Skills shortage affects half of London businesses

Half of the London’s businesses are facing skills shortages which are affecting their ability to develop their business, according to new research from KPMG and the CBI.

The London Business survey reveals that 56% of businesses questioned in London felt that skills shortages were a major barrier to their growth.

They felt that the level of skills in their workforce was a bigger problem than issues such as over-regulation.

When asked what kind of skills employers felt were particularly lacking responses included:

  • Specific skills relevant for the job
  • Key skills, including communication, business awareness and team skills
  • Technical skills
  • Financial skills and managerial skills

Keith Dugdale, head of recruitment and resourcing at KPMG said:  “Our own experience confirms that the labour market is incredibly competitive at the moment with financial and managerial skills in huge demand.

“The City is a real hot spot, with the banks, consultancies and professional services firms all chasing the same people.

“In such a competitive climate retention has become as big an issue as recruitment for us.”

The results of the survey also revealed that specific sectors suffer more than others.

The distribution and retail sector is more likely to face problems with 25% of respondents saying the situation is acute, and 66% citing the skills shortage as ‘quite problematic’.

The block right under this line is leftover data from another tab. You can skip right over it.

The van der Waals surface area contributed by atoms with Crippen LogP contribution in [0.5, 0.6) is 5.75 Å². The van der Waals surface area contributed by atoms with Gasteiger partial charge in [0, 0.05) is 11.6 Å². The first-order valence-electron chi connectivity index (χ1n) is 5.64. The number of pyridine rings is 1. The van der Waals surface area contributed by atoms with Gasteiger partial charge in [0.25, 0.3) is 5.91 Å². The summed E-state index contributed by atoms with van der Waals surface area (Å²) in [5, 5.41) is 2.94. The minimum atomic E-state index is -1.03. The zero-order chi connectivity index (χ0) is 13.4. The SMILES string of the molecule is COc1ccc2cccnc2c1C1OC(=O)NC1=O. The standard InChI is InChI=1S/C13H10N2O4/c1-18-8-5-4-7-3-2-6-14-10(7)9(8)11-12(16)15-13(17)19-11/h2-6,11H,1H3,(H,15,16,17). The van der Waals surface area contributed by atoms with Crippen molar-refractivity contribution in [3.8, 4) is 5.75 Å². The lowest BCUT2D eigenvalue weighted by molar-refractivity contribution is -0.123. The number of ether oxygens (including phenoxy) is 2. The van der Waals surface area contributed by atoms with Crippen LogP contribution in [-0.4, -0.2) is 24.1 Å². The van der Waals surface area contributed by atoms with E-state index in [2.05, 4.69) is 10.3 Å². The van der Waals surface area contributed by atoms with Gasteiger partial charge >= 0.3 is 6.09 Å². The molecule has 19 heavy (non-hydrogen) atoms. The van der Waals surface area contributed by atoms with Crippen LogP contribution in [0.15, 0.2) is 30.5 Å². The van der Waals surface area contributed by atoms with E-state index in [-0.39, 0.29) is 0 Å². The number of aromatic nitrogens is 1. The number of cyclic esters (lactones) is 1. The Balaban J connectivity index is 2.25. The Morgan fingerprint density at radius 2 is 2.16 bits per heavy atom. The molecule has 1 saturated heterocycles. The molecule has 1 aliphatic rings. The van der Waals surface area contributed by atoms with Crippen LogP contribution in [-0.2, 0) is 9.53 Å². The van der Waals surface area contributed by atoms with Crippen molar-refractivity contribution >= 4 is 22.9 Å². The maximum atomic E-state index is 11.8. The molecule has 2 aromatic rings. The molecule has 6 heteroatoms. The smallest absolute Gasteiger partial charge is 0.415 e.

The energy, manufacturing and construction sector follows closely with 56% of respondents facing problems finding people with  the right skills.

Dugdale said: “It is difficult to see the current skills shortages being met from the London talent pool and there is no doubt that it is beginning to be a real threat to the continued growth of the London economy.

“It’s therefore not surprising to see lots of firms now looking internationally to recruit the talent they need to grow their businesses.

“It may be a real problem for London employers but it is a great opportunity for qualified staff from the new EU accession states and temp workers from Australia and New Zealand.”

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